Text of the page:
Monday, 24 March 2014

Shotgun Training (Part 3 – “Understanding your current skill state")

Authored by John Shaw

In our last post we discussed defining the target skills for our training program via a Skills Grid. In this post we are going to bring more color to the conversation by determining who already has which skills. We will do this in a way that will set us up to prioritize skill development against our business needs.

The basis of this activity is to perform an evaluation of existing skill levels. Now please don’t run away at this point, I think terms like ‘Certification’, ‘Skill Evaluation’ and ‘Competency Assessment’ can trigger some pretty strong negative emotions. I’m not unique in having sat through my share of tests, exams and annual performance evaluations; they aren't exactly my idea of entertainment. However, the assessments you conduct do not need to be formal, intimidating, expensive or difficult to be effective.   

Here is a simple way to approach it, take your skills grid and present it like this:

 

Then try one of the following:

·       If you know your people well enough, create a simple scale that meets your culture and grade them on each skill.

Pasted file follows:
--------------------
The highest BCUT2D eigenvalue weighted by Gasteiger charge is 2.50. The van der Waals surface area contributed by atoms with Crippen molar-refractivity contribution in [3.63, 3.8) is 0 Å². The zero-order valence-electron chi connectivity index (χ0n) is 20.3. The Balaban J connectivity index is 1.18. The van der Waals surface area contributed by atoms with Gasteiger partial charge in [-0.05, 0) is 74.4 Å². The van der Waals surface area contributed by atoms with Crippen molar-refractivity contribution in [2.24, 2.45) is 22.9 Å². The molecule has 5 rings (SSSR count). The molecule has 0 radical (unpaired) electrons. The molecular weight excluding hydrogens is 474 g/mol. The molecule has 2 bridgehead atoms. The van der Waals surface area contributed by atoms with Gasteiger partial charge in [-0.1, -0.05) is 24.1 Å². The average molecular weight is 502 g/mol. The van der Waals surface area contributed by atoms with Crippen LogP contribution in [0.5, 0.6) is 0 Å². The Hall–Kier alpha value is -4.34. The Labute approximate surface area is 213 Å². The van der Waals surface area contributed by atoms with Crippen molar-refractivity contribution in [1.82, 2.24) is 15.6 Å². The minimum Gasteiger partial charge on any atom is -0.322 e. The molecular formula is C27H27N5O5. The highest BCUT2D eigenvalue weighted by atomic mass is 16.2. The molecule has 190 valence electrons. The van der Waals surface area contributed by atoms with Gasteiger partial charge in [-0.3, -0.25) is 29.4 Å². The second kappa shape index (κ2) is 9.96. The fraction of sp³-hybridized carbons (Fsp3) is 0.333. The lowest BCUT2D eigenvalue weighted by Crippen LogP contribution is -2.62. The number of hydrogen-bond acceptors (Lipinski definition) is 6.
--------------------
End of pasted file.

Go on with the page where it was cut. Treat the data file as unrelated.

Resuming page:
·        My favorite approach is to be open with the team, let them know you are trying to determine where to invest in professional development and ask them to self-grade themselves.

The point is, if you don’t have any skill data today, taking an informal approach is the way to start. Sure, down the line, if you can show a regular pattern on how these data gathering activities drive professional development and personal growth, you will want to improve the system you use to baseline current skills. For now if you are just getting started, keep it simple. Your goal is to blend the Team Skill Assessment with the Team Skills Grid:

  

Once these two views come together we arrive here:

 

This is the golden nugget. With this document I can sit with a client and transition from a shotgun approach to a very specific set of training initiatives, with each tied to specific projects (which in turn should have their own target impact). In our next post we’ll look at this specific example, analyse it and propose a set of initiatives that are directly tied to business needs.

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